Air traffic

Pandemic drop in air traffic caused Victoria International Airport to earn nearly $ 50 million in revenue – Victoria News


The authority that manages Victoria International Airport has lost nearly $ 50 million in revenue in 2020 and 2021 due to the COVID-19 pandemic, according to a new report, which also includes potentially positive news for the 10th Largest airport in Canada based on 2020 figures.

The figure of nearly $ 50 million in lost revenue appears in the Victoria Airport Authority board report presented to Central Saanich board on Monday.

“2021 has been another difficult year for Victoria International Airport as the aviation industry continued to feel the effects of the COVID-19 pandemic on air travel,” reads. “Ongoing health measures, border closures and evolving travel rules continued to impact passenger volumes and revenue. “

The report adds that the authority obtained an unspecified amount of debt financing from CIBC to help deal with the loss of cash. “With cost containment (Victoria International Airport) should make a small profit, items before cash,” he said. “Investment projects have been reduced to a minimum.

The significant drop in revenue reflects the drop in passenger volumes. Passenger and aviation activities generally account for 90 percent of revenues. While the airport recorded over 1.9 million passengers in 2019, the number of passengers fell to just under 575,000 in 2020. Updated figures for 2021 show a nominal increase to just over 576,000 for 2021.

But the report also points out that the number of passengers increased “significantly” in the second half of 2021 in a trend that is expected to continue into 2022.

Developments such as the arrival of the low cost carrier Flair offering nonstop Edmonton, Calgary and Kitchener / Waterloo and the arrival of Swoop offering nonstop services to Edmonton and Calgary have spurred some growth. In the meantime, WestJet has launched non-stop services to Saskatoon, Winnipeg and Ottawa. International travel to the United States also resumed in late 2021 after the federal government lifted restrictions in effect since March 2020.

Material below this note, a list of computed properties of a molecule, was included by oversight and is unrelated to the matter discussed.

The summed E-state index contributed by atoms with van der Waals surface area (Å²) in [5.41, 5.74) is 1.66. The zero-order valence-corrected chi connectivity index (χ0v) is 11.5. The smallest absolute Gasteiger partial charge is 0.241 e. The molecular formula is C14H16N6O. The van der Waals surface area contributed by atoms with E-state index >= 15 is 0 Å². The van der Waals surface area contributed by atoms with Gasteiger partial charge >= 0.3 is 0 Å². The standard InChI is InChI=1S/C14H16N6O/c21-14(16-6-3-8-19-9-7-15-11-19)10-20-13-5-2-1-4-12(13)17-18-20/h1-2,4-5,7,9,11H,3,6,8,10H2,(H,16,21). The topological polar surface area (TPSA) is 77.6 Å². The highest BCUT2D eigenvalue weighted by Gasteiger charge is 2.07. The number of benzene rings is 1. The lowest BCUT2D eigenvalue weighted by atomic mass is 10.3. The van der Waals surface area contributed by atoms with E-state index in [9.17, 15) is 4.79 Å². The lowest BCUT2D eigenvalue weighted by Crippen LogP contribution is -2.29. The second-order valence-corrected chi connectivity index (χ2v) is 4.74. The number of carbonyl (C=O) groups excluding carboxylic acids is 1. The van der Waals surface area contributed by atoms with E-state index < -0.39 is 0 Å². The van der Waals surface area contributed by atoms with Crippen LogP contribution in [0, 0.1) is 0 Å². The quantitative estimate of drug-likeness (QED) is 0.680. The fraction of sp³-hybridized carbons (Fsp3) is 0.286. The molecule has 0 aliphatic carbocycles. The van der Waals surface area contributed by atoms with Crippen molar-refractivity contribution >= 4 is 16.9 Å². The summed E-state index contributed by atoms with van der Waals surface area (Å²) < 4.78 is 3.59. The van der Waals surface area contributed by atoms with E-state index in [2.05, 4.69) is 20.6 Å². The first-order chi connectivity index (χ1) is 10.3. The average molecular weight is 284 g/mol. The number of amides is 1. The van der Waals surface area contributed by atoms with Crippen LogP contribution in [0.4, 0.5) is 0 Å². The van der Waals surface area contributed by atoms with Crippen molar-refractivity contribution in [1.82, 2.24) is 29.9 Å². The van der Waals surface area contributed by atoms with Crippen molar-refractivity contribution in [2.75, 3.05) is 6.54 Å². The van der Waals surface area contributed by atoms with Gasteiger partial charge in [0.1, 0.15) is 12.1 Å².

2021 also saw the completion or start of several new commercial developments on the airport grounds, including the completion of the new Titan Boats manufacturing plant and the marine spill response facility. from Western Canada. It’s likely that none have generated as much interest as the authority’s deal with York Realty leading to a large Amazon-operated warehouse across from a residential area in Sidney.

The building’s initial design (since revised) sparked considerable controversy as locals complained about the building’s appearance. The lack of consultation before the announcement also ruffled the feathers.

The report also informed the public of plans to correct a blind spot that rendered a $ 4.3 million taxiway extension unusable.

“The final construction has been coordinated to accommodate CCTV cameras, which will provide (to air traffic control) the ability to see the newly constructed extension of the Echo taxiway and further allow aircraft to access the entire length of Taxiway Echo, “he said.

Overall, the report speaks of better days for the airport by predicting increased consumer confidence in air travel as vaccination rates rise and travel restrictions ease. That said, he also calls on governments to take a broader perspective on future pandemics.

“The aviation industry routinely manages risk and recognizes that it cannot be entirely eliminated but managed in a way that moves people safely,” it read. “It is a prospect for governments to examine how they can not only protect their citizens from the virus, but also how to protect citizens from unemployment. “

As a generator of nearly $ 1 billion a year in economic activity, a “thriving vital” airport is essential to the region’s overall economic vitality, it says.


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